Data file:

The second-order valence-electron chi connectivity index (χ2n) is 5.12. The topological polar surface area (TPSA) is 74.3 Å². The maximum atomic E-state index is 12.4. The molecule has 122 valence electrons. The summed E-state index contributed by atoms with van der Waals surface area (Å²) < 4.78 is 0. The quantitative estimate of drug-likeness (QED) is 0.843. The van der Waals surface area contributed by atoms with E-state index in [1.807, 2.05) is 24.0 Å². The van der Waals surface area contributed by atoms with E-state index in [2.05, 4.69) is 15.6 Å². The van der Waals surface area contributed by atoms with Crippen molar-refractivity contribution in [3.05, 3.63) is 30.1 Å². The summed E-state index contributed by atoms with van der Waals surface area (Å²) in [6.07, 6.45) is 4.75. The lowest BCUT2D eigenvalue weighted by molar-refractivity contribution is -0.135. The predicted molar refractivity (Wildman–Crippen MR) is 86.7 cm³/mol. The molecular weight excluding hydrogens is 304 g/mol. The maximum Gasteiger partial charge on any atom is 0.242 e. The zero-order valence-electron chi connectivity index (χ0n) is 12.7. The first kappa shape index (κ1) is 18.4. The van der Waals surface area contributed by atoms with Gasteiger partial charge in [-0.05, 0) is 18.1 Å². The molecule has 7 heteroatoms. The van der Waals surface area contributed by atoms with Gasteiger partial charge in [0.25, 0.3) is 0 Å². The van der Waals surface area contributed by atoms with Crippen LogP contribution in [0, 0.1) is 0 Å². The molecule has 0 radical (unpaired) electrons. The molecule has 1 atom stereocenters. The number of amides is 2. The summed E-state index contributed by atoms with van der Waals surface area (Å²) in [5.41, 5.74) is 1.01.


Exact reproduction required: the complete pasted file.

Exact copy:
The second-order valence-electron chi connectivity index (χ2n) is 5.12. The topological polar surface area (TPSA) is 74.3 Å². The maximum atomic E-state index is 12.4. The molecule has 122 valence electrons. The summed E-state index contributed by atoms with van der Waals surface area (Å²) < 4.78 is 0. The quantitative estimate of drug-likeness (QED) is 0.843. The van der Waals surface area contributed by atoms with E-state index in [1.807, 2.05) is 24.0 Å². The van der Waals surface area contributed by atoms with E-state index in [2.05, 4.69) is 15.6 Å². The van der Waals surface area contributed by atoms with Crippen molar-refractivity contribution in [3.05, 3.63) is 30.1 Å². The summed E-state index contributed by atoms with van der Waals surface area (Å²) in [6.07, 6.45) is 4.75. The lowest BCUT2D eigenvalue weighted by molar-refractivity contribution is -0.135. The predicted molar refractivity (Wildman–Crippen MR) is 86.7 cm³/mol. The molecular weight excluding hydrogens is 304 g/mol. The maximum Gasteiger partial charge on any atom is 0.242 e. The zero-order valence-electron chi connectivity index (χ0n) is 12.7. The first kappa shape index (κ1) is 18.4. The van der Waals surface area contributed by atoms with Gasteiger partial charge in [-0.05, 0) is 18.1 Å². The molecule has 7 heteroatoms. The van der Waals surface area contributed by atoms with Gasteiger partial charge in [0.25, 0.3) is 0 Å². The van der Waals surface area contributed by atoms with Crippen LogP contribution in [0, 0.1) is 0 Å². The molecule has 0 radical (unpaired) electrons. The molecule has 1 atom stereocenters. The number of amides is 2. The summed E-state index contributed by atoms with van der Waals surface area (Å²) in [5.41, 5.74) is 1.01.